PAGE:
Yay, language debates
Better judgment > /dev/null
Sorry to see this come up again, but I guess it will be a hot topic
at GUADEC, so I may as well lay out the current status as I see it.
(Summary: not much has changed…)
It won’t show on Planet GNOME, so here is Mark
Wielaard following up on Christian’s
post. Also earlier he posted a
chart of Classpath development progress. More people should read
Planet Classpath as I’ve
hinted a couple times in the past.
Responding to Christian, he says “Java’s mindshare in the wider GNOME
community is close to non-existant today and there aren’t really
anything on the horizon that could plausibly alter that.” This is
potentially true. I said as much in my talk at the open source Java
summit, where I was trying to clue in Sun (among other goals). At the
same time, I think GNOME has it wrong (or at least is leaving those of
us at Red Hat unable to contribute to GNOME), so I find the situation
Let’s talk about technology first.
The velocity of open source Java development, and sheer quantity of
open source libraries and tools for Java seem to be discounted.
Just one thing I’ve been very impressed with is the Eclipse
plugin system: this is in no way tied to Eclipse or SWT, and it is
just a better way to think about extensibility than our historical
fixation on “component systems.” There’s a very similar open standard called OSGi that I think is
pretty neat, with at least two open source implementations (Oscar and Knopflerfish). I should do a
separate blog post on why these are interesting sometime.
Screw its plugin system: when I used Eclipse itself to write Java for
a few days, I was impressed with the increase in productivity. Most of
the wins were because of the IDE, not because of the
language. Like Emacs, Eclipse has awful usability engineering, but it
has great features and functionality that save time once you discover
them. If you’ve never used a serious IDE with a language like Java or
C#, you should try it. The most important language features are the
ones that enable a great IDE.
Another place to look at the size of the open source Java community
is JPackage; the package list is
down the side. And those are just the packages someone cared enough
about to maintain in RPM format.
Obviously C# has lots of software out there as well, and it has more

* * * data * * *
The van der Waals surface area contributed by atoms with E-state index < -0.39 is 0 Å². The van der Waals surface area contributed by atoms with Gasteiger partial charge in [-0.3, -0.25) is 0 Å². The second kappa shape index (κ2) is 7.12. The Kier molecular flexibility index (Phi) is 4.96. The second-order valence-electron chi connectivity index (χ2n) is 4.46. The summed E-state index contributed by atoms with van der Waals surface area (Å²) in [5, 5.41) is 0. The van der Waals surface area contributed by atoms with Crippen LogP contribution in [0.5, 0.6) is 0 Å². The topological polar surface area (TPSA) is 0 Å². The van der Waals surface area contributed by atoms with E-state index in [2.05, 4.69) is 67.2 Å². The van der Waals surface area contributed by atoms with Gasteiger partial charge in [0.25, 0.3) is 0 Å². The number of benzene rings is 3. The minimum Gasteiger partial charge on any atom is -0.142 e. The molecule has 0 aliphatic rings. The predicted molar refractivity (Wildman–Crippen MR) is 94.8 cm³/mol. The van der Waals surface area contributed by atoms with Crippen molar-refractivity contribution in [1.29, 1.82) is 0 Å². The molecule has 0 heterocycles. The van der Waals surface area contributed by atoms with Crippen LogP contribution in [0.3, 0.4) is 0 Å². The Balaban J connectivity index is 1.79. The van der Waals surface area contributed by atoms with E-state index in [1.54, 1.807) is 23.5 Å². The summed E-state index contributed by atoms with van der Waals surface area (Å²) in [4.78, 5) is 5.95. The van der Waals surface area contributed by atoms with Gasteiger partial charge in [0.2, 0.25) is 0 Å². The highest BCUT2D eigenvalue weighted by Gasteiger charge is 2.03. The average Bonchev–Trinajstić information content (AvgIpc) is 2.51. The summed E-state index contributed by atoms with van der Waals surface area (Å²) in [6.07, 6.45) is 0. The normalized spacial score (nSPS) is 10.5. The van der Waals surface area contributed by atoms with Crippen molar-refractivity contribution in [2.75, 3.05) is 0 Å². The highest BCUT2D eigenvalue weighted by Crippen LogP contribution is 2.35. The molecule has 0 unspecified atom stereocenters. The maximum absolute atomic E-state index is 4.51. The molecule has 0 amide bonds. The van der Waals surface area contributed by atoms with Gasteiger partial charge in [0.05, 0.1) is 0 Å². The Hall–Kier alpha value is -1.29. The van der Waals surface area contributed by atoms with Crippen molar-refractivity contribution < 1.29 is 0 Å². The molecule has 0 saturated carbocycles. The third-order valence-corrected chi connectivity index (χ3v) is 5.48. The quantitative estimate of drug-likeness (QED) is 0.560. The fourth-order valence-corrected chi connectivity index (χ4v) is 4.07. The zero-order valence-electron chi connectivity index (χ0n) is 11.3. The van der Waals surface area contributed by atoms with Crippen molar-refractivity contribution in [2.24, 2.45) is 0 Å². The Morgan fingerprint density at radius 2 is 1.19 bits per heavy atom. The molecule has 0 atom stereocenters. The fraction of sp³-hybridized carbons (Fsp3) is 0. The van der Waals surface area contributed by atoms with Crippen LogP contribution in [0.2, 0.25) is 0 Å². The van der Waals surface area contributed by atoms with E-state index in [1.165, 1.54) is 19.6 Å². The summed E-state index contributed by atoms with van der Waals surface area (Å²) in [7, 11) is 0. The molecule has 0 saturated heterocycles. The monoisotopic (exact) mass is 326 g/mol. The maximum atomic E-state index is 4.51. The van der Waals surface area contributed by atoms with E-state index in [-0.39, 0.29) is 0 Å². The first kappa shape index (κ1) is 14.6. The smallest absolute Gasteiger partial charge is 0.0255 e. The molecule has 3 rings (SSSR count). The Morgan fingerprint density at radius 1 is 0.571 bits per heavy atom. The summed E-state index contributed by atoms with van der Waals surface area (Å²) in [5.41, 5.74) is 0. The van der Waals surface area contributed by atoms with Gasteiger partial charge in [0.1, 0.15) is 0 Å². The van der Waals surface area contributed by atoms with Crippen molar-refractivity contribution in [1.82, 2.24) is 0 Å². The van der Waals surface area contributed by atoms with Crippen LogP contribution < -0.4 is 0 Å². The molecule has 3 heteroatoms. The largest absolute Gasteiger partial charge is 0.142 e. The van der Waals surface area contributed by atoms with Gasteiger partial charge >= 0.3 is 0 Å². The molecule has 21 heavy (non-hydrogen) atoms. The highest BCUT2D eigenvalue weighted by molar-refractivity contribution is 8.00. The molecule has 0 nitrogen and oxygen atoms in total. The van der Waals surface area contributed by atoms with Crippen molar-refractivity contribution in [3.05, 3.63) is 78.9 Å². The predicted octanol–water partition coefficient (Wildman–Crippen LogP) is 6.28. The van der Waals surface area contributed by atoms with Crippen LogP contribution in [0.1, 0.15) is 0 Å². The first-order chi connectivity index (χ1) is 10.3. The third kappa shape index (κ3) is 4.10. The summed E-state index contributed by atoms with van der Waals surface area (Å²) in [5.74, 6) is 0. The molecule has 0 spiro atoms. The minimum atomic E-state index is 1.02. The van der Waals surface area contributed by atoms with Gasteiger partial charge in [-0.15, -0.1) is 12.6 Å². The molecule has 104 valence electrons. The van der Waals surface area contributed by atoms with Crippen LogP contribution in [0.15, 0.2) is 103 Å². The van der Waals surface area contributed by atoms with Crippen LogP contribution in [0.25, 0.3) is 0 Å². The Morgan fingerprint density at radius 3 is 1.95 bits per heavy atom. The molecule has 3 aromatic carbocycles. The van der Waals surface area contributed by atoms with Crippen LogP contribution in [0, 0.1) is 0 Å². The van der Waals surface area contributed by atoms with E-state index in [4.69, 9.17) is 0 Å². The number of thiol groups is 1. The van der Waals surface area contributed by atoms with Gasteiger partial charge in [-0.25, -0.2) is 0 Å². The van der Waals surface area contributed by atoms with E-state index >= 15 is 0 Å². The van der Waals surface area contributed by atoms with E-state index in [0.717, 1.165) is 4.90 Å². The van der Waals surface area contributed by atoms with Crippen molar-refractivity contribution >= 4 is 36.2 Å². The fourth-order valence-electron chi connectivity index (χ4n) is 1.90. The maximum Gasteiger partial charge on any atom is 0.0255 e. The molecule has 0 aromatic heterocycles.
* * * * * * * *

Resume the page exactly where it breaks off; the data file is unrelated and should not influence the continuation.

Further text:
GTK+ software due to the focused effort to create same. I’m not trying
to exhaustively belabor the Java vs. C# technical comparison but I am
trying to point out that Java has a hell of a lot going for it
including open source developer tools and libraries and huge momentum
(largely open source) on the server side. Java 5 has some cute
language features, too, and Tromey has
shown how to make native code bindings easy.
Enough on technology. On the crux of the issue, what I wish GNOME
would understand: Red Hat not shipping Mono is currently a
can’t rather than a won’t. Making it worse, we are not
able to spell out all the facts on why we can’t. In fact, none of the
Red Hat engineers (including myself) knows all the facts (and
we couldn’t share them in public if we did). We continue to try to
get this issue resolved and there are serious efforts in progress,
but, well, they have been in progress for quite a while. At some
points it felt close to resolution, at the moment it doesn’t really,
at least not to me.
Please don’t ask for more details here. I can’t give them. You can
take this as evidence that I’m lying, and that’s fine, but I can’t do
anything about it.
I believe we have legitimate and non-evil reasons why we can’t
ship Mono. And I think open source Java looks plausible and a lot
nicer than C; Java and Classpath will even run on Mono, and if C#
becomes more viable later, experiments such as Graydon’s or the Lucene
port show that it isn’t hard to do a Java to C# conversion. And guess
what, we need open source Java in the desktop anyhow for
OpenOffice.org and the browser plugin at minimum.
I don’t know what people expect Red Hat GNOME developers to do. We
can’t roll over and say “OK, we’ll start hacking in C#, even though we
don’t see a path to shipping any of the stuff we’re hacking on” – does
anyone seriously expect that?
If people don’t believe us, then the right action is for GNOME to just
require Mono and let Red Hat sort it out. Let’s not blame a faceless
company here for the sorting out. At the moment Red Hat’s desktop
strategy is largely set by me and other community members you know. I
can tell you what I would advocate faced with Mono as a GNOME
requirement: initially try to reimplement or live without the Mono
bits, maybe using language-translation hacks to port stuff to Java;
while finding a non-GNOME or forked-GNOME path to get out of this
losing approach in the long term. It’s ugly but true. We would
probably stall as long as possible, hoping to find a way to ship Mono
or that GNOME would change its mind, but that’s all we could do. I
can’t think of a way we could justify hacking on software we can’t
If anyone has a better suggestion then let me know what it is.
Here’s what I ask. Give the Java and Eclipse talks at GUADEC a
chance. Try out some of the Java technologies I mentioned earlier in
this post. Try Java 5. See if this is really such a clear-cut
Eventually though GNOME should just decide what to do and proceed. If
people think we are lying, or that something will happen to let us
ship Mono, or simply think that Mono is more valuable than Red Hat’s
contributions, then so be it. These are decisions that have to be
made. GNOME got stuck on the “Bonobo war” for a while, and the “Mono
war” today, both at their heart ridiculous distractions from the real
point, which is implementing a desktop environment.
(This post was originally found at http://log.ometer.com/2005-05.html#10)